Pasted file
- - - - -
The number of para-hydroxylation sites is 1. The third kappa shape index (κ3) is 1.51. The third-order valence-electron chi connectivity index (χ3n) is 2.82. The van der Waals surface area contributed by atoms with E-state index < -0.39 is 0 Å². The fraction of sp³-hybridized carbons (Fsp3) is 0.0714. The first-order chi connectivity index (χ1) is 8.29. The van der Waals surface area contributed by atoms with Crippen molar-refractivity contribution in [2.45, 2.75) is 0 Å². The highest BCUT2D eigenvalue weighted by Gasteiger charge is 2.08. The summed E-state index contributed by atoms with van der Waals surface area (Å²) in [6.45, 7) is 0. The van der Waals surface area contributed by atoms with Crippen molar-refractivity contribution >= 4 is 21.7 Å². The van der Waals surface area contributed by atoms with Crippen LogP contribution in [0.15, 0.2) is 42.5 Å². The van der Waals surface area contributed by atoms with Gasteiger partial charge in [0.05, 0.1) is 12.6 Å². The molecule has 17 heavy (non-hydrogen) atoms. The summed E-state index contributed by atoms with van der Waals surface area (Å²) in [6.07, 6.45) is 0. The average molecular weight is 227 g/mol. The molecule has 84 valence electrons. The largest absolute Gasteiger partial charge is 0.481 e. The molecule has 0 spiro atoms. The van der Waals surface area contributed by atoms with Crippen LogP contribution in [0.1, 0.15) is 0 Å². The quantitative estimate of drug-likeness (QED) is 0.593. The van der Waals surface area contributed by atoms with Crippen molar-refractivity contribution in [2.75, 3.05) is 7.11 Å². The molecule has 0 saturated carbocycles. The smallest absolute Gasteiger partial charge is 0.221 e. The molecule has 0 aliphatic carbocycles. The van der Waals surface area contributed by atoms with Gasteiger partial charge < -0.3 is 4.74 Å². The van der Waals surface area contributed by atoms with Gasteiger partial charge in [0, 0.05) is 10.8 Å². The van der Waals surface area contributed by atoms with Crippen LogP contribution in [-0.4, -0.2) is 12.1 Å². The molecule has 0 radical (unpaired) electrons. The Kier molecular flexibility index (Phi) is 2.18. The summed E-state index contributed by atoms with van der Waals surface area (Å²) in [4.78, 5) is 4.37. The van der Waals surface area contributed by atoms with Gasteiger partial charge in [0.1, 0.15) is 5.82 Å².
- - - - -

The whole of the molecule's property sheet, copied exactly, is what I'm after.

The number of para-hydroxylation sites is 1. The third kappa shape index (κ3) is 1.51. The third-order valence-electron chi connectivity index (χ3n) is 2.82. The van der Waals surface area contributed by atoms with E-state index < -0.39 is 0 Å². The fraction of sp³-hybridized carbons (Fsp3) is 0.0714. The first-order chi connectivity index (χ1) is 8.29. The van der Waals surface area contributed by atoms with Crippen molar-refractivity contribution in [2.45, 2.75) is 0 Å². The highest BCUT2D eigenvalue weighted by Gasteiger charge is 2.08. The summed E-state index contributed by atoms with van der Waals surface area (Å²) in [6.45, 7) is 0. The van der Waals surface area contributed by atoms with Crippen molar-refractivity contribution >= 4 is 21.7 Å². The van der Waals surface area contributed by atoms with Crippen LogP contribution in [0.15, 0.2) is 42.5 Å². The van der Waals surface area contributed by atoms with Gasteiger partial charge in [0.05, 0.1) is 12.6 Å². The molecule has 17 heavy (non-hydrogen) atoms. The summed E-state index contributed by atoms with van der Waals surface area (Å²) in [6.07, 6.45) is 0. The average molecular weight is 227 g/mol. The molecule has 84 valence electrons. The largest absolute Gasteiger partial charge is 0.481 e. The molecule has 0 spiro atoms. The van der Waals surface area contributed by atoms with Crippen LogP contribution in [0.1, 0.15) is 0 Å². The quantitative estimate of drug-likeness (QED) is 0.593. The van der Waals surface area contributed by atoms with Crippen molar-refractivity contribution in [2.75, 3.05) is 7.11 Å². The molecule has 0 saturated carbocycles. The smallest absolute Gasteiger partial charge is 0.221 e. The molecule has 0 aliphatic carbocycles. The van der Waals surface area contributed by atoms with Gasteiger partial charge < -0.3 is 4.74 Å². The van der Waals surface area contributed by atoms with Gasteiger partial charge in [0, 0.05) is 10.8 Å². The van der Waals surface area contributed by atoms with Crippen LogP contribution in [-0.4, -0.2) is 12.1 Å². The molecule has 0 radical (unpaired) electrons. The Kier molecular flexibility index (Phi) is 2.18. The summed E-state index contributed by atoms with van der Waals surface area (Å²) in [4.78, 5) is 4.37. The van der Waals surface area contributed by atoms with Gasteiger partial charge in [0.1, 0.15) is 5.82 Å².